The neoconservatives -- I talked about this strain of thought in the seventies, of opposition to détente. There was a group of neoconservative intellectuals who certainly felt that the United States should be opposing détente, that it was a violation of American values to be accommodating the Soviet Union. But the idea of democracy was not quite part of it. As I try to describe in the book, the neoconservatives spent a lot of time attacking, criticizing, the Carter administration. Part of their critique, understandably from everything we've said, was they didn't like his policies towards the Soviet Union. But as part of that, they criticized Carter for pushing the Shah of Iran to democratize -- the opposite of their policies on the Middle East today.

As Ronald Reagan took office and in the early years of the Reagan administration, there were these submerged tensions -- I think people didn't see it at the time -- between Reagan and some of his supporters who wanted to challenge the Soviet Union but weren't interested in spreading democracy, and another group of people in his administration who took the democratic ideals seriously.

They all could agree on Eastern Europe, right? But [during] the late Reagan administration you get a huge division on the Philippines in which Reagan himself says, "I want to support Ferdinand Marcos," and several other people in his administration, including the neoconservatives, as a matter of principle say, "Look, if the United States is interested in democracy in Eastern Europe, it needs to be interested in democracy in Asia, too." That was a fundamental turning point for the neoconservatives, and you find from then on, increasingly, with the Philippines, South Korea, China, Burma (sometimes successfully; in the last two cases, certainly not successfully) they are pushing for democracy in Asia. It doesn't take long, of course, for them to be pushing for democracy in the Middle East as well.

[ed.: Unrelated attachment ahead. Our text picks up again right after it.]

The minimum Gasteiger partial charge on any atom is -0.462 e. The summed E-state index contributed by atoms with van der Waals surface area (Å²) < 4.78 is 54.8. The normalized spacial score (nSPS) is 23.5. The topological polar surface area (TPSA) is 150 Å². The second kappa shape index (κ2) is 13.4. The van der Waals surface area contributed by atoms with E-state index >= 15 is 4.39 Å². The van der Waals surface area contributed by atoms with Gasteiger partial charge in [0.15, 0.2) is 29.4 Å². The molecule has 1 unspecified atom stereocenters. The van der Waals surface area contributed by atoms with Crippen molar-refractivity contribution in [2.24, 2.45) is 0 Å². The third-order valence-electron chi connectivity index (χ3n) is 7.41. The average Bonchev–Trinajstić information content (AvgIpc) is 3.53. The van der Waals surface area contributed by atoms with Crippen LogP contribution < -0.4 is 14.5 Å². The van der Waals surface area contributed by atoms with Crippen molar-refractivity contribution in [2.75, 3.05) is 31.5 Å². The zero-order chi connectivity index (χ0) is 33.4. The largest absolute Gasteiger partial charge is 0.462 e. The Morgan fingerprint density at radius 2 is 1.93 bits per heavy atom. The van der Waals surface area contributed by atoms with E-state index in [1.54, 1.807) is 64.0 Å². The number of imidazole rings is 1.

Now the interesting thing is that by the end of this period, the Democratic party's response to the Vietnam War, which you discussed, is gone from the picture, basically. After the 2004 election, you wrote a very interesting article where you put on the table the notion that the Democrats failed to respond to two questions that follow from what the Republicans have done. One was, do they agree with the primacy of military power in our foreign policy? And [secondly], do they believe that our security is ensured by transforming failed, failing, and assorted other states into American-like democracies?

We don't have an answer to either of those two questions that you posed, and Kerry didn't answer those questions in 2004.

Yes, that was one of his failings. He failed to provide answers to these fundamental questions. I must say, this is a crude analogy, but it's almost like watching the Republicans in the thirties, forties, and fifties on Social Security, where they just didn't have an answer. Sometimes they would say they couldn't quite oppose, but they couldn't quite support. They just didn't know what to do. Well, I find on issues of 1) use of force, and 2) American values, the Democrats just haven't thought it through and come up with an alternative vision yet.